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Identifying Factors That Influence Persistence of Hawaii Students Studying at Mainland Colleges: A Phenomenological Multi-Case Study of Higher Education
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|Title:||Identifying Factors That Influence Persistence of Hawaii Students Studying at Mainland Colleges: A Phenomenological Multi-Case Study of Higher Education|
|Issue Date:||Aug 2015|
|Publisher:||[Honolulu] : [University of Hawaii at Manoa], [August 2015]|
|Abstract:||The purpose of this study was to examine the experiences of mainland college students, graduates of a unique Hawai`i high school, to identify factors that influenced higher education persistence. Students not persisting at college, a problem for students and higher education institutions is defined for this study as a student that did not return to study at the same institution for the following semester.|
Using a qualitative multi-case study research approach, eleven students were interviewed to understand the essence of their college experiences. A student involvement theoretical
perspective was considered however, other theories were also considered to explain student
Data was collected through private, in person, and video-conference interviews that employed predetermined and contemporaneously constructed questions. The sharing of student-selected artifacts enhanced the ability of this study to collect data and construct meaning from the student participant’s college experiences. The data was analyzed through the Constant Comparative Data Analysis and the Category Construction Data Analysis methods.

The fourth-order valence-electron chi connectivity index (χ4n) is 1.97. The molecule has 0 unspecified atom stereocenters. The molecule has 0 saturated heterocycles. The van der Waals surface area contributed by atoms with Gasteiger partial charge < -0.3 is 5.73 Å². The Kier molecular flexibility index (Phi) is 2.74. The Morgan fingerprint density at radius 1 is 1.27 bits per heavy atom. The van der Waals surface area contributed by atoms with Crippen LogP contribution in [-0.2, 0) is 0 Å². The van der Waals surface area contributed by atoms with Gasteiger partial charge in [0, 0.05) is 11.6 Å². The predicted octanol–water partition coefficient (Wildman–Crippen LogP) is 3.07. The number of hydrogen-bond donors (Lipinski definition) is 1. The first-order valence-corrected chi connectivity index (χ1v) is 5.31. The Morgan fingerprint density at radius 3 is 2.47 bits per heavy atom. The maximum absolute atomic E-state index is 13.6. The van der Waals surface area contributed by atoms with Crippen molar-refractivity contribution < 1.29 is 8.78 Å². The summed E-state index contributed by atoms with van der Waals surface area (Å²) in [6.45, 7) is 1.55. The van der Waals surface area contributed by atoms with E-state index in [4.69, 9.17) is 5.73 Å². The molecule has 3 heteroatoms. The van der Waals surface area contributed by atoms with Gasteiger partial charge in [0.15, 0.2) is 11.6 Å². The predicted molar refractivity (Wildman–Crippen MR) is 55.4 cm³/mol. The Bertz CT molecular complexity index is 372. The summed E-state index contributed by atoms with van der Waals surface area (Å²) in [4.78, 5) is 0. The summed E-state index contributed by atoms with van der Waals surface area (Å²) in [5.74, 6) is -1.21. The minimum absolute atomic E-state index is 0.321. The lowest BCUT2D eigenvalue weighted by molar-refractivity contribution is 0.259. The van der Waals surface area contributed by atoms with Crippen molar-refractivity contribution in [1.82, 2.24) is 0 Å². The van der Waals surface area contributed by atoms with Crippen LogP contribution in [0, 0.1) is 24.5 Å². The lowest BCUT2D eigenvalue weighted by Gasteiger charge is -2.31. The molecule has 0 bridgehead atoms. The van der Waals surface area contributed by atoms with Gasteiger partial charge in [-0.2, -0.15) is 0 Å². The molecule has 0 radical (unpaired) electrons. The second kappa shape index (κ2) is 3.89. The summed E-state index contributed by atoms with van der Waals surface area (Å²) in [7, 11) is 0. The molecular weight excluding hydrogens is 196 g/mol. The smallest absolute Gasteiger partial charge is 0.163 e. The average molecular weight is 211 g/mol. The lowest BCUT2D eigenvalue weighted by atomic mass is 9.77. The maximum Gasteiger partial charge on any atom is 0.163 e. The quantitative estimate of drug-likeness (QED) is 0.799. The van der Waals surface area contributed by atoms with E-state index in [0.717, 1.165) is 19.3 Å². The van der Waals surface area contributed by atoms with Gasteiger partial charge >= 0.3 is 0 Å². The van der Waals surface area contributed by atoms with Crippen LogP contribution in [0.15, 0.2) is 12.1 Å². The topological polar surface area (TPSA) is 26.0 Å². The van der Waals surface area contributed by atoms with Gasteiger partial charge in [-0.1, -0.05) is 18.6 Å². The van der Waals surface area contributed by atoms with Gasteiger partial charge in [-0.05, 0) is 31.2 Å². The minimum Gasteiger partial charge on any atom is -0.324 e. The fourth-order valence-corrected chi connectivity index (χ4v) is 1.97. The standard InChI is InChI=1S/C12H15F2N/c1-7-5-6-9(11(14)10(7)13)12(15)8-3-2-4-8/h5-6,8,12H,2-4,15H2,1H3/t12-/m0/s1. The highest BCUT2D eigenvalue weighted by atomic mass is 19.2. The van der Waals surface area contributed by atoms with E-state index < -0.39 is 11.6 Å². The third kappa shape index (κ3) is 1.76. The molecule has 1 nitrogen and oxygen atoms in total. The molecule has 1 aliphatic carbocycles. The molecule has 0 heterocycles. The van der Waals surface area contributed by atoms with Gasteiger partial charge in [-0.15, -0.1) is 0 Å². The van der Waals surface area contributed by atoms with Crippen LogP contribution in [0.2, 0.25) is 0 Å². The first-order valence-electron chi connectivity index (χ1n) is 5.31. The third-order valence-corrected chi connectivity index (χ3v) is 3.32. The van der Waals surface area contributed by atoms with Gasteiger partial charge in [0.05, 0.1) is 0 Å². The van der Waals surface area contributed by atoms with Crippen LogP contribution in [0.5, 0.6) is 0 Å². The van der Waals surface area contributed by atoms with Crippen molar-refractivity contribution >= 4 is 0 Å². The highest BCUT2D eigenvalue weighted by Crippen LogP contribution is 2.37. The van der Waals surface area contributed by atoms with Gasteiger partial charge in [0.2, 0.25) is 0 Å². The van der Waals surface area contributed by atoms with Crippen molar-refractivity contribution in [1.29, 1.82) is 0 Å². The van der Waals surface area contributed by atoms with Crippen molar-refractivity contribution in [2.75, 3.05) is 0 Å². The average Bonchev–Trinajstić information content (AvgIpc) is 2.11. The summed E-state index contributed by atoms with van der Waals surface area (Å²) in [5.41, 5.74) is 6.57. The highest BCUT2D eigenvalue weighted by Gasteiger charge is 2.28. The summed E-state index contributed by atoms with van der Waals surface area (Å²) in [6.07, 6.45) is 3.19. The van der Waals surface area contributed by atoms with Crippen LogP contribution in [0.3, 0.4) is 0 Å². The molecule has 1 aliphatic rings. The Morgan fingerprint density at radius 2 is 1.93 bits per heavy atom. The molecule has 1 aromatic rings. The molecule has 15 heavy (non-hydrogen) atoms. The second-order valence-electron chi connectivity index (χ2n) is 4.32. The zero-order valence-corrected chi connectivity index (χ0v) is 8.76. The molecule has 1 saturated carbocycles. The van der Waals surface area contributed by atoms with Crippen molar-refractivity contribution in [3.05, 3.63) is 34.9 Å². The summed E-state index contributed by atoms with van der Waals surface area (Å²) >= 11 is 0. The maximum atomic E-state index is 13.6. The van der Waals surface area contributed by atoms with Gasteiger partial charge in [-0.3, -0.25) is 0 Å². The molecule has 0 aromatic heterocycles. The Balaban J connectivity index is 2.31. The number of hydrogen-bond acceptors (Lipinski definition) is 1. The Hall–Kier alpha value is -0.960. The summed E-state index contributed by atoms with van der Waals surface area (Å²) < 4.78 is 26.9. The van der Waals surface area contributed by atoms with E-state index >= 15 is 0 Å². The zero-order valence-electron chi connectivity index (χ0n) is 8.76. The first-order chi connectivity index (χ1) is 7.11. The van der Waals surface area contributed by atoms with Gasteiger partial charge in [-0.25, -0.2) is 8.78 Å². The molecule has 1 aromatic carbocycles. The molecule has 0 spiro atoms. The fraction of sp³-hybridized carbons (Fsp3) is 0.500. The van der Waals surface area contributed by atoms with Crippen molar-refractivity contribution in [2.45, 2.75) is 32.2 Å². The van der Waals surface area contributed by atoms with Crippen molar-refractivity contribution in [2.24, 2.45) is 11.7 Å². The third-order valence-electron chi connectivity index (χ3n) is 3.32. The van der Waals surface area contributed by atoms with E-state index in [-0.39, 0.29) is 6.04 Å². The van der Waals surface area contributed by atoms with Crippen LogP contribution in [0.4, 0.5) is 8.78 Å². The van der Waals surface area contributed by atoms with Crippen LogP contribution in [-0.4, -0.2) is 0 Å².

This study identified a total of 109 factors that spoke to the essence of their experiences and influenced College Student Persistence (CSP). There were 63 factors that were positive influences to CSP and 46 factors that were adverse influences to CSP. For organizational purposes, similar factors were grouped together, which resulted in the construction of five groups or categories entitled: Student Self, Other People, Student Involvement, Institutional Support, and Other Adverse.
Of all the factors that were reported by the study participants, six factors were identified as Key Factors that significantly influenced CSP of these eleven student participants: Coping, Homesickness, Motivation, Support of Classmates, Friends and Family, Involvement with Associations, Classmates, Roommates, and Professors, and College Tuition, Financial Aid and Scholarships. Strategy recommendations to promote persistence for future graduates of this unique Hawai`i high school that desire to study at mainland colleges were based on the results of this study.
|Description:||Ph.D. University of Hawaii at Manoa 2015.|
Includes bibliographical references.
|Appears in Collections:||Ph.D. - Education|
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